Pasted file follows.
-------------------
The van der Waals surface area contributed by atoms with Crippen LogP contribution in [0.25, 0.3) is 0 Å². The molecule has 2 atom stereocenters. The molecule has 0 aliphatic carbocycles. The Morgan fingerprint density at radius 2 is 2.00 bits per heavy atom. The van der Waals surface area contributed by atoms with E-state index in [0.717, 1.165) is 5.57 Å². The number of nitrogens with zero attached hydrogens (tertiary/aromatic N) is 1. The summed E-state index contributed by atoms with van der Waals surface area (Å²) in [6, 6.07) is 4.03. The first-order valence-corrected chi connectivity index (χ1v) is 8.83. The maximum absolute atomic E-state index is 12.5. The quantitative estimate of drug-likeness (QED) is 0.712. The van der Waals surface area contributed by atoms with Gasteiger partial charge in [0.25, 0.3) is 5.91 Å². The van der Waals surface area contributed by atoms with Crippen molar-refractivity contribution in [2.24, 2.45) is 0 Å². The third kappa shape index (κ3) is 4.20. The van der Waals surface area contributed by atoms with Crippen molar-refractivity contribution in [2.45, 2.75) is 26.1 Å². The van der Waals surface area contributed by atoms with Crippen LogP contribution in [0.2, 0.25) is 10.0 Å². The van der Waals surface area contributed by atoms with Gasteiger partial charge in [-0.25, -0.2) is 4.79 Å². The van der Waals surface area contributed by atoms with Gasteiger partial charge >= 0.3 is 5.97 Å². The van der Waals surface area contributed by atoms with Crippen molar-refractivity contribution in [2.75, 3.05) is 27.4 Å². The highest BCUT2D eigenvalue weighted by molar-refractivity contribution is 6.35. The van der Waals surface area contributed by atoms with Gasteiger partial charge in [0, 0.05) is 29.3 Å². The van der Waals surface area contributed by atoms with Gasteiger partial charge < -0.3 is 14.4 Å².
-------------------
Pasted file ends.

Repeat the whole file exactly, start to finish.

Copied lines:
The van der Waals surface area contributed by atoms with Crippen LogP contribution in [0.25, 0.3) is 0 Å². The molecule has 2 atom stereocenters. The molecule has 0 aliphatic carbocycles. The Morgan fingerprint density at radius 2 is 2.00 bits per heavy atom. The van der Waals surface area contributed by atoms with E-state index in [0.717, 1.165) is 5.57 Å². The number of nitrogens with zero attached hydrogens (tertiary/aromatic N) is 1. The summed E-state index contributed by atoms with van der Waals surface area (Å²) in [6, 6.07) is 4.03. The first-order valence-corrected chi connectivity index (χ1v) is 8.83. The maximum absolute atomic E-state index is 12.5. The quantitative estimate of drug-likeness (QED) is 0.712. The van der Waals surface area contributed by atoms with Gasteiger partial charge in [0.25, 0.3) is 5.91 Å². The van der Waals surface area contributed by atoms with Crippen molar-refractivity contribution in [2.24, 2.45) is 0 Å². The third kappa shape index (κ3) is 4.20. The van der Waals surface area contributed by atoms with Crippen molar-refractivity contribution in [2.45, 2.75) is 26.1 Å². The van der Waals surface area contributed by atoms with Crippen LogP contribution in [0.2, 0.25) is 10.0 Å². The van der Waals surface area contributed by atoms with Gasteiger partial charge in [-0.25, -0.2) is 4.79 Å². The van der Waals surface area contributed by atoms with Gasteiger partial charge >= 0.3 is 5.97 Å². The van der Waals surface area contributed by atoms with Crippen molar-refractivity contribution in [2.75, 3.05) is 27.4 Å². The highest BCUT2D eigenvalue weighted by molar-refractivity contribution is 6.35. The van der Waals surface area contributed by atoms with Gasteiger partial charge in [0, 0.05) is 29.3 Å². The van der Waals surface area contributed by atoms with Gasteiger partial charge < -0.3 is 14.4 Å².